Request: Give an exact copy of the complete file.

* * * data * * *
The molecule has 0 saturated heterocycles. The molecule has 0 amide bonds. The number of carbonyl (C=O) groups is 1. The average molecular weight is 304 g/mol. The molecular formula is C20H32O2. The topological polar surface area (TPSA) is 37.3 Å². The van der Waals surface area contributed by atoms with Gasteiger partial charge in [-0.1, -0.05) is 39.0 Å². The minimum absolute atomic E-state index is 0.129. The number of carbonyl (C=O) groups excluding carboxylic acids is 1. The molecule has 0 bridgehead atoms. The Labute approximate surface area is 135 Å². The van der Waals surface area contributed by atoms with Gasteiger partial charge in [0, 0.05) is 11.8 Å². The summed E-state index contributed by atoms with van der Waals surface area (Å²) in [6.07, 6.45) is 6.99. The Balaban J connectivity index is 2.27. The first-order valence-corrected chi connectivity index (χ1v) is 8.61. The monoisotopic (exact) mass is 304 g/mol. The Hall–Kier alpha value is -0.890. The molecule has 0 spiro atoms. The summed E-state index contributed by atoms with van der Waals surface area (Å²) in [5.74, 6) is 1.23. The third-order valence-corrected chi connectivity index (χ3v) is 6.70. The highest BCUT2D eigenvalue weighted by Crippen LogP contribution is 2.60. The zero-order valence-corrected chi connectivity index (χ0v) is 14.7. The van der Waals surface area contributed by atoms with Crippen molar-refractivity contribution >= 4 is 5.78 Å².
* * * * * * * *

The molecule has 0 saturated heterocycles. The molecule has 0 amide bonds. The number of carbonyl (C=O) groups is 1. The average molecular weight is 304 g/mol. The molecular formula is C20H32O2. The topological polar surface area (TPSA) is 37.3 Å². The van der Waals surface area contributed by atoms with Gasteiger partial charge in [-0.1, -0.05) is 39.0 Å². The minimum absolute atomic E-state index is 0.129. The number of carbonyl (C=O) groups excluding carboxylic acids is 1. The molecule has 0 bridgehead atoms. The Labute approximate surface area is 135 Å². The van der Waals surface area contributed by atoms with Gasteiger partial charge in [0, 0.05) is 11.8 Å². The summed E-state index contributed by atoms with van der Waals surface area (Å²) in [6.07, 6.45) is 6.99. The Balaban J connectivity index is 2.27. The first-order valence-corrected chi connectivity index (χ1v) is 8.61. The monoisotopic (exact) mass is 304 g/mol. The Hall–Kier alpha value is -0.890. The molecule has 0 spiro atoms. The summed E-state index contributed by atoms with van der Waals surface area (Å²) in [5.74, 6) is 1.23. The third-order valence-corrected chi connectivity index (χ3v) is 6.70. The highest BCUT2D eigenvalue weighted by Crippen LogP contribution is 2.60. The zero-order valence-corrected chi connectivity index (χ0v) is 14.7. The van der Waals surface area contributed by atoms with Crippen molar-refractivity contribution >= 4 is 5.78 Å².